"I do not support reducing the age of consent or legalising incest," Ms Hewitt said. "As the NCCL archives demonstrate, I consistently distinguished between consenting relationships between homosexual men, on the one hand, and the abuse of children on the other."
Ms Hewitt's willingness to apologise for past errors is in sharp contrast to Labour deputy leader Harriet Harman, who has insisted she has nothing to apologise for over her involvement with the NCCL at the time.
Ms Harman has accused the Mail of mounting a campaign of "smear and innuendo" after it used documents unearthed in the NCCL's archives to highlight its links with PIE at a time when she, her husband Mr Dromey, and Ms Hewitt were all prominent in the organisation.
In her statement, Ms Hewitt, who was general secretary from 1974 to 1983, said she should have done more to protect the integrity of the NCCL from the activities of PIE, which was allowed to join the organisation as an affiliate member.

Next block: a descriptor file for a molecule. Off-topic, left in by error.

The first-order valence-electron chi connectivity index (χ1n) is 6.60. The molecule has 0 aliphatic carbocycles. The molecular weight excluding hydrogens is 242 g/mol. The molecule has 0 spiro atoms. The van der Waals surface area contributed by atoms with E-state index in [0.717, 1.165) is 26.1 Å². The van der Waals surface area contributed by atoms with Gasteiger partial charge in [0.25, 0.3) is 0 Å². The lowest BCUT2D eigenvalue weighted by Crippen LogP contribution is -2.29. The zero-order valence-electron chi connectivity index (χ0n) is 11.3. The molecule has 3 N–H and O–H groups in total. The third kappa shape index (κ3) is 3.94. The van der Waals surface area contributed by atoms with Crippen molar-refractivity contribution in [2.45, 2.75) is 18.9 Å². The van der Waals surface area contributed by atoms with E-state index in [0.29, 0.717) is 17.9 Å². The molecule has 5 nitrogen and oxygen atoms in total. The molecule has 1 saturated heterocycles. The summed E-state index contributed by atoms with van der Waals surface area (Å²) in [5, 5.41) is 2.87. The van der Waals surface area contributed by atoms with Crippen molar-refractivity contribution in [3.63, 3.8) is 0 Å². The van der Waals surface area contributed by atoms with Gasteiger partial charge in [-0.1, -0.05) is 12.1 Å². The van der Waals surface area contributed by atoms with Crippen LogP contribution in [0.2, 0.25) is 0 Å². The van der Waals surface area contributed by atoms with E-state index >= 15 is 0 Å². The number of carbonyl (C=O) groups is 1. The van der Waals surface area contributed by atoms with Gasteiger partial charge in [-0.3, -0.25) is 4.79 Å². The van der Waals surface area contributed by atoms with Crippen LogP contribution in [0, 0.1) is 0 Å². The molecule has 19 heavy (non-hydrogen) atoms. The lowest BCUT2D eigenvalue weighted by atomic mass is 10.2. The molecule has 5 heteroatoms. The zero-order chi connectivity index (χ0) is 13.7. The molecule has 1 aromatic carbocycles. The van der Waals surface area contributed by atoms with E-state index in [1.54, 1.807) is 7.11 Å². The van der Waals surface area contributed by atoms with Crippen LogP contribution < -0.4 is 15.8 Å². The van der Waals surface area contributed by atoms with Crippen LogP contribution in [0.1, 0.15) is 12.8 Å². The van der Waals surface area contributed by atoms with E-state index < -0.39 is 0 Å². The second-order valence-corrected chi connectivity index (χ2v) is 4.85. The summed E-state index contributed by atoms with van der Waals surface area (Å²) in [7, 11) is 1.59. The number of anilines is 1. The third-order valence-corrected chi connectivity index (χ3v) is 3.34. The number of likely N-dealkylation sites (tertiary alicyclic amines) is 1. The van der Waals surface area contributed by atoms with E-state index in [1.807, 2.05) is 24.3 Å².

"NCCL in the 1970s, along with many others, was naive and wrong to accept PIE's claim to be a 'campaigning and counselling organisation' that 'does not promote unlawful acts'," she said.
"As general secretary then, I take responsibility for the mistakes we made. I got it wrong on PIE and I apologise for having done so.
"I should have urged the executive committee to take stronger measures to protect NCCL's integrity from the activities of PIE members and sympathisers and I deeply regret not having done so."
In particular, she said that PIE secretary Tom O'Carroll should never have been allowed to join the NCCL's gay rights sub-committee.
Ms Hewitt also defended the roles played by Ms Harman and Mr Dromey.
"When Jack Dromey, as NCCL chairman in 1976, vigorously opposed PIE at the NCCL AGM, he did so with the full support of the executive committee and myself as general secretary," she said.